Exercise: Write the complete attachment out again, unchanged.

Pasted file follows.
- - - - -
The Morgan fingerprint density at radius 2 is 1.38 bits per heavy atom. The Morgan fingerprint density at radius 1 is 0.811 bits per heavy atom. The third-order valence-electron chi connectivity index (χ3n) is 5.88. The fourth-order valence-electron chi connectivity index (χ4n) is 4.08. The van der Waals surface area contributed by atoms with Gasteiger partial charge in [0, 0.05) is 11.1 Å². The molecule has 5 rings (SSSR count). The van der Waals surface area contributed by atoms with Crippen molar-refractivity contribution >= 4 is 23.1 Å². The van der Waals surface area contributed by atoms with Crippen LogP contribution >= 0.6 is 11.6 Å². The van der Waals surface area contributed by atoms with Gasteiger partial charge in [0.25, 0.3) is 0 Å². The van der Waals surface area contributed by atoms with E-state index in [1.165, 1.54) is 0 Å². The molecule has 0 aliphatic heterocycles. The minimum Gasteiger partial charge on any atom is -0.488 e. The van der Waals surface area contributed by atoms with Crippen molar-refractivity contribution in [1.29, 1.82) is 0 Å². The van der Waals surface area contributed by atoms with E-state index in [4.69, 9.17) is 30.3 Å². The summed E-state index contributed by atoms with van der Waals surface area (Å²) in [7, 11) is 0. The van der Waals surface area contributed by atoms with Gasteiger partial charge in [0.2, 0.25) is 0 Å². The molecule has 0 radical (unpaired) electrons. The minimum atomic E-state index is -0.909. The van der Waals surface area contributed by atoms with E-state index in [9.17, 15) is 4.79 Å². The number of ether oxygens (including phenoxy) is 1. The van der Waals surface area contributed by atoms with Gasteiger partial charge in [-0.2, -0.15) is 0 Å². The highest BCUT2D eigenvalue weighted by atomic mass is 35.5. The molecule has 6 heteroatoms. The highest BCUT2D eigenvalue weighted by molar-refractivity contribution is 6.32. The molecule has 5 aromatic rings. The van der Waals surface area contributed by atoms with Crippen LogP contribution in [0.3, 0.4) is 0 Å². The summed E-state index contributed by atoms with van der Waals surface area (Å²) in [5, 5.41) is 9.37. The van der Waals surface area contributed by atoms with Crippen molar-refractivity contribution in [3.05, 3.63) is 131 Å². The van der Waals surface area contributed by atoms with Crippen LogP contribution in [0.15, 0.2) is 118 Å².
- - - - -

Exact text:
The Morgan fingerprint density at radius 2 is 1.38 bits per heavy atom. The Morgan fingerprint density at radius 1 is 0.811 bits per heavy atom. The third-order valence-electron chi connectivity index (χ3n) is 5.88. The fourth-order valence-electron chi connectivity index (χ4n) is 4.08. The van der Waals surface area contributed by atoms with Gasteiger partial charge in [0, 0.05) is 11.1 Å². The molecule has 5 rings (SSSR count). The van der Waals surface area contributed by atoms with Crippen molar-refractivity contribution >= 4 is 23.1 Å². The van der Waals surface area contributed by atoms with Crippen LogP contribution >= 0.6 is 11.6 Å². The van der Waals surface area contributed by atoms with Gasteiger partial charge in [0.25, 0.3) is 0 Å². The van der Waals surface area contributed by atoms with E-state index in [1.165, 1.54) is 0 Å². The molecule has 0 aliphatic heterocycles. The minimum Gasteiger partial charge on any atom is -0.488 e. The van der Waals surface area contributed by atoms with Crippen molar-refractivity contribution in [1.29, 1.82) is 0 Å². The van der Waals surface area contributed by atoms with E-state index in [4.69, 9.17) is 30.3 Å². The summed E-state index contributed by atoms with van der Waals surface area (Å²) in [7, 11) is 0. The van der Waals surface area contributed by atoms with Gasteiger partial charge in [0.2, 0.25) is 0 Å². The molecule has 0 radical (unpaired) electrons. The minimum atomic E-state index is -0.909. The van der Waals surface area contributed by atoms with E-state index in [9.17, 15) is 4.79 Å². The number of ether oxygens (including phenoxy) is 1. The van der Waals surface area contributed by atoms with Gasteiger partial charge in [-0.2, -0.15) is 0 Å². The highest BCUT2D eigenvalue weighted by atomic mass is 35.5. The molecule has 6 heteroatoms. The highest BCUT2D eigenvalue weighted by molar-refractivity contribution is 6.32. The molecule has 5 aromatic rings. The van der Waals surface area contributed by atoms with Crippen LogP contribution in [0.3, 0.4) is 0 Å². The summed E-state index contributed by atoms with van der Waals surface area (Å²) in [5, 5.41) is 9.37. The van der Waals surface area contributed by atoms with Crippen molar-refractivity contribution in [3.05, 3.63) is 131 Å². The van der Waals surface area contributed by atoms with Crippen LogP contribution in [0.15, 0.2) is 118 Å².